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Wilson: Local presence is welcome

The CEO of the Lightning's ownership group says PS&E would only sell a small share.

By DAMIAN CRISTODERO, Times Staff Writer
© St. Petersburg Times
published June 23, 2002


TORONTO -- Tom Wilson, CEO of Lightning owner Palace Sports&Entertainment, said the company would welcome local corporate investors buying a small piece of the team.

Wilson said this is not a sign PS&E, which has owned the Lightning and the Ice Palace lease since June 1999, is looking to eventually sell the team. It is, he said, a reaction to the company's desire to keep the team despite serious financial losses.

Wilson estimated the Lightning has lost $30-million since PS&E took over.

"If someone came in and had a strong local presence and wanted to be part of the team, not take it over, but be part of the team, we'd absolutely have some conversations with (them)," Wilson said Saturday while watching the draft at the Air Canada Centre.

"You can't have an owner in any league continue to lose the kind of dollars that we're losing and just say, "Let's lose more.' We don't mind leading the charge, we really don't. We've done it for three years, and we'll lead it this year."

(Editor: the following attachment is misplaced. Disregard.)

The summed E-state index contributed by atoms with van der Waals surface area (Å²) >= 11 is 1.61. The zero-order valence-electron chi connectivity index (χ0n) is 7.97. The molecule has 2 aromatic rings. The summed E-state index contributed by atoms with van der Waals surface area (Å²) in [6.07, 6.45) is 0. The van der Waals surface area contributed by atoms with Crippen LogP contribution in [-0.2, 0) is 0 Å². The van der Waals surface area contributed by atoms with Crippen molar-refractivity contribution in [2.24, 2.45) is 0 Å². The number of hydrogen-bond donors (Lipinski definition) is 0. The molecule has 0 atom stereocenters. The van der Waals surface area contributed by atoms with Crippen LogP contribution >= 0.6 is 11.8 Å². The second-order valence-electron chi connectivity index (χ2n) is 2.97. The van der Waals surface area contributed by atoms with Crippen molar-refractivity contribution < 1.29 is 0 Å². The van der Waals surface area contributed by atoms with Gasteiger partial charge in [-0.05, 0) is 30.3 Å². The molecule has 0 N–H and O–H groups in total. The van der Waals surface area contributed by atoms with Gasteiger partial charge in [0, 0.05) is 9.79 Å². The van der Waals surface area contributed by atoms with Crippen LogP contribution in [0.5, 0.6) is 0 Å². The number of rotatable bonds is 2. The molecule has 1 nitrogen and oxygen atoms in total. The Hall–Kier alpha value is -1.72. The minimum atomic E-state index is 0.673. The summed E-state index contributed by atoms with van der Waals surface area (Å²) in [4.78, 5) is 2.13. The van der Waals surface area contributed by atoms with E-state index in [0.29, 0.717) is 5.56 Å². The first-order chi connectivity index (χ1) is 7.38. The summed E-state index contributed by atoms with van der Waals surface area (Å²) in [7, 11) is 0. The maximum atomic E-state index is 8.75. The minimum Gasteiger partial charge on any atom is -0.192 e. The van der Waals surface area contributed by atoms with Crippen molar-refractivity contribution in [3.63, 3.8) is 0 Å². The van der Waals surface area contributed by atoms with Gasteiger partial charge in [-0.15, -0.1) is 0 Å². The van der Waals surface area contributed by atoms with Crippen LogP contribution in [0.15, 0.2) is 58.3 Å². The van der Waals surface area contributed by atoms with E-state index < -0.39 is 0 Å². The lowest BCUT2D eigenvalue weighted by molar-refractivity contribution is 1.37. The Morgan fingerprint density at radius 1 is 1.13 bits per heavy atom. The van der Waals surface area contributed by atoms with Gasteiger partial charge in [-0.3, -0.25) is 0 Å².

Wilson said he believes a local investor would help the Lightning connect with the area's corporate community which, he said, is a key to the team's financial future.

Though he said ticket sales are going "extraordinarily well" he added: "We can't sell enough tickets to get into the black."

Wilson said the Lightning has been a tough sell. Not that he is surprised. He said when PS&E bought the team, the market, generally, had "pretty much turned their back" on the Lightning because it had been "abused and stepped on for six or seven years" by the team's lack of success.

He said building the Lightning from "less than an expansion team" was much tougher than anticipated, and that a local investor could ease the perception of PS&E, based in Auburn Hills, Mich., as an absentee owner.

"We're not looking to sell control, but it would enhance us a lot," Wilson said. "Forget about the dollars, it would enhance us to have somebody around the fans could touch and feel."

More than that, fans want to cheer a playoff team, which the Lightning has been only once in its 10 seasons and not since 1996. Wilson said it is a collaborative effort.

"We've got to increase payroll and we've got to make the team better," he said. "But we need the support of the fans and particularly the corporate community to see that we can climb that ladder.

"We're probably always going to be in the red and we don't mind doing that but we can't keep digging out from these holes that we've had."


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